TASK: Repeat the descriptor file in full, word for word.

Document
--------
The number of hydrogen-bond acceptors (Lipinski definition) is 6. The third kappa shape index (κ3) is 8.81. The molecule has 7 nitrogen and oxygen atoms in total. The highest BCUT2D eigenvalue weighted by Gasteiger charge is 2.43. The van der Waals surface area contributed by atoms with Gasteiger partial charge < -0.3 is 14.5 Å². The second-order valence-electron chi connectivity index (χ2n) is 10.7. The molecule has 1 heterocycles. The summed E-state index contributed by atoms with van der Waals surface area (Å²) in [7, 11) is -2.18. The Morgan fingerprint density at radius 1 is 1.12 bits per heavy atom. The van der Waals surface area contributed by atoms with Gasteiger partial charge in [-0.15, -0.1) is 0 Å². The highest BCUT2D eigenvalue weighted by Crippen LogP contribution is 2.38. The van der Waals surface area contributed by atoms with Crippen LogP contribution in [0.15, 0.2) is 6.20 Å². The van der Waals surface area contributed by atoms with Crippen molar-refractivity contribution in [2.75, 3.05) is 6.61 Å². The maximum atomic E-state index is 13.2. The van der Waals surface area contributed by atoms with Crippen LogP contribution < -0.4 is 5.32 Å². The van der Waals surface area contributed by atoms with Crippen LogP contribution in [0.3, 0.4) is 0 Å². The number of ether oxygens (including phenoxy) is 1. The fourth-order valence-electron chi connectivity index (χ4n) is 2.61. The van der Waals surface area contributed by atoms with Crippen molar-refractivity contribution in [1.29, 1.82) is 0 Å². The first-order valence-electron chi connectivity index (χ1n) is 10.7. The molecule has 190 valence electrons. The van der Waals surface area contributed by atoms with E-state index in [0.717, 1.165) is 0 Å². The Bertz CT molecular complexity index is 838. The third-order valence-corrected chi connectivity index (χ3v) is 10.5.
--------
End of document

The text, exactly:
The number of hydrogen-bond acceptors (Lipinski definition) is 6. The third kappa shape index (κ3) is 8.81. The molecule has 7 nitrogen and oxygen atoms in total. The highest BCUT2D eigenvalue weighted by Gasteiger charge is 2.43. The van der Waals surface area contributed by atoms with Gasteiger partial charge < -0.3 is 14.5 Å². The second-order valence-electron chi connectivity index (χ2n) is 10.7. The molecule has 1 heterocycles. The summed E-state index contributed by atoms with van der Waals surface area (Å²) in [7, 11) is -2.18. The Morgan fingerprint density at radius 1 is 1.12 bits per heavy atom. The van der Waals surface area contributed by atoms with Gasteiger partial charge in [-0.15, -0.1) is 0 Å². The highest BCUT2D eigenvalue weighted by Crippen LogP contribution is 2.38. The van der Waals surface area contributed by atoms with Crippen LogP contribution in [0.15, 0.2) is 6.20 Å². The van der Waals surface area contributed by atoms with Crippen molar-refractivity contribution in [2.75, 3.05) is 6.61 Å². The maximum atomic E-state index is 13.2. The van der Waals surface area contributed by atoms with Crippen LogP contribution < -0.4 is 5.32 Å². The van der Waals surface area contributed by atoms with Crippen LogP contribution in [0.3, 0.4) is 0 Å². The number of ether oxygens (including phenoxy) is 1. The fourth-order valence-electron chi connectivity index (χ4n) is 2.61. The van der Waals surface area contributed by atoms with Crippen molar-refractivity contribution in [1.29, 1.82) is 0 Å². The first-order valence-electron chi connectivity index (χ1n) is 10.7. The molecule has 190 valence electrons. The van der Waals surface area contributed by atoms with E-state index in [0.717, 1.165) is 0 Å². The Bertz CT molecular complexity index is 838. The third-order valence-corrected chi connectivity index (χ3v) is 10.5.